By Tony Gieske
You would never say that Sal Marquez was off the scene. He’d just be on some scene not yet up to you. So here he was now, and what a scene to be back on, at Spazio or wherever.
Rick Zunigar was playing a solo on guitar concerning “What’s New.” Bright ideas were flooding down like seagulls on a sandwich. He has absorbed much from his hero, Joe Pass. It was not terribly far from the sublime.
But then so was the output from Chuck Manning’s tenor, more high velocity goodies in a sound somewhere south of Stan Getz and north of Lester Young, in a room of his own.
Neither soloist asked quarter from the rhythm section, drummer Steve Hass and bassist Chris Colangelo, and none were they given. Tight but bumptious, these two stayed pure and musical.
Marquez called the plays after brief huddles with his bandmates, naming such rich and seldom mined veins as Joe Henderson’s “Ice Truck,” a jump tune, or challengingly familiar ballad fodder such as “If I Were a Bell.” A veteran of the bands of Frank Zappa, Buddy Rich, the Tonight Show and many other enviable gigs, he has plenty in his pantry.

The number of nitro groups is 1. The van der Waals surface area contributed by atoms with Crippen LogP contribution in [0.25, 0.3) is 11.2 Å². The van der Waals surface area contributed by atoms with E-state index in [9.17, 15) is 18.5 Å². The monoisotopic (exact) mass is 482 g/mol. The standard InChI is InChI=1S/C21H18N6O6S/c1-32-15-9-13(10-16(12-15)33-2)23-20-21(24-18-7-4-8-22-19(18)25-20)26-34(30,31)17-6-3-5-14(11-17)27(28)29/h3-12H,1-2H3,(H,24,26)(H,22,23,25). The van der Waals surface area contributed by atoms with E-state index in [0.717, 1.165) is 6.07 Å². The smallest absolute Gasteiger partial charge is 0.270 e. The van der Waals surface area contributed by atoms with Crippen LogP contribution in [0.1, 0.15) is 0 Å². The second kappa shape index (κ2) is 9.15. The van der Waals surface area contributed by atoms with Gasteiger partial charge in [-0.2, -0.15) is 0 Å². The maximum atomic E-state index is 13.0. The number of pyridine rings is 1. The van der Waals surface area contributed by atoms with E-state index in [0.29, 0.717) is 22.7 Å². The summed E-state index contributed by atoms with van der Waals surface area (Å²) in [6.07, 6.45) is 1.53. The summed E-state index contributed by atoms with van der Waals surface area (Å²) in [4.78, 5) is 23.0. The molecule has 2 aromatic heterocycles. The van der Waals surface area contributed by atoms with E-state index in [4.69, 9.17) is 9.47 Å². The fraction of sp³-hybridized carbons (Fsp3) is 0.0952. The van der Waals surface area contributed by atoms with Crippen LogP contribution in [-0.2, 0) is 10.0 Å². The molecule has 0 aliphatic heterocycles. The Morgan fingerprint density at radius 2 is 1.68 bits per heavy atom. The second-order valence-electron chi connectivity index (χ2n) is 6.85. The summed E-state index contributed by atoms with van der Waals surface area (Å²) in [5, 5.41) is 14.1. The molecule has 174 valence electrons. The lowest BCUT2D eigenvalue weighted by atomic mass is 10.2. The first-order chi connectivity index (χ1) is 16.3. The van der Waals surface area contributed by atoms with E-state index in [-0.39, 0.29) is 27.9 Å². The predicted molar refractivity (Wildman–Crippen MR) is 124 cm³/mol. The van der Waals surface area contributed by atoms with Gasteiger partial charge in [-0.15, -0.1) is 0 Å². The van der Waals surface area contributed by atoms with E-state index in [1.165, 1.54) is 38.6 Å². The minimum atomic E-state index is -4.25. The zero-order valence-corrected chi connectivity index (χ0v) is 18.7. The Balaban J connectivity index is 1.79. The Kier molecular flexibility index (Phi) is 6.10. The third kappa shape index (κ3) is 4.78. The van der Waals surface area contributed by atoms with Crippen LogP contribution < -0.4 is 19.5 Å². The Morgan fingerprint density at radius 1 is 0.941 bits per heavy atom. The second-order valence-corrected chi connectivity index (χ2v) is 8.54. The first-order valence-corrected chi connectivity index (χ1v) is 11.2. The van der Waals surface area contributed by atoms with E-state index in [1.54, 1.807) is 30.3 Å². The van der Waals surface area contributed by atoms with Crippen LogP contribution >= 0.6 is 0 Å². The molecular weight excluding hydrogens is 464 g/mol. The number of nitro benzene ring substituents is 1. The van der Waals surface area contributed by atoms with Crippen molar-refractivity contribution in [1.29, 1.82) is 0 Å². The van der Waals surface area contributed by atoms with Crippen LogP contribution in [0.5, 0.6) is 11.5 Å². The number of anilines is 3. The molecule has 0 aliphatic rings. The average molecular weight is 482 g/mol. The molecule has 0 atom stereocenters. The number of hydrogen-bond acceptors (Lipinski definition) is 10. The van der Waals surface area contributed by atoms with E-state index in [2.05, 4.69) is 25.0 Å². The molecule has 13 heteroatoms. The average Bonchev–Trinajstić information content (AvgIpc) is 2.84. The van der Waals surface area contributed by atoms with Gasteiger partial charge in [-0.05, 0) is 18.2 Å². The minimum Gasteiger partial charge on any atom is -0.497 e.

On “Bell,” Marquez eschewed the approach of his one-time idol Miles Davis. Now he was cavorting all over on a foundation we used to hear under Freddie Hubbard. But Marquez’ sound is warmer, gentler and more thoughtful than in the past.
And he kept finding fresh paths past beautiful flowers, as did the rest of the players, converging often enough with each other to attain salutary bandhood.
Photo by Tony Gieske. Read and see more of Tony Gieske’s jazz essays and photos at his personal web site tonyspage.com.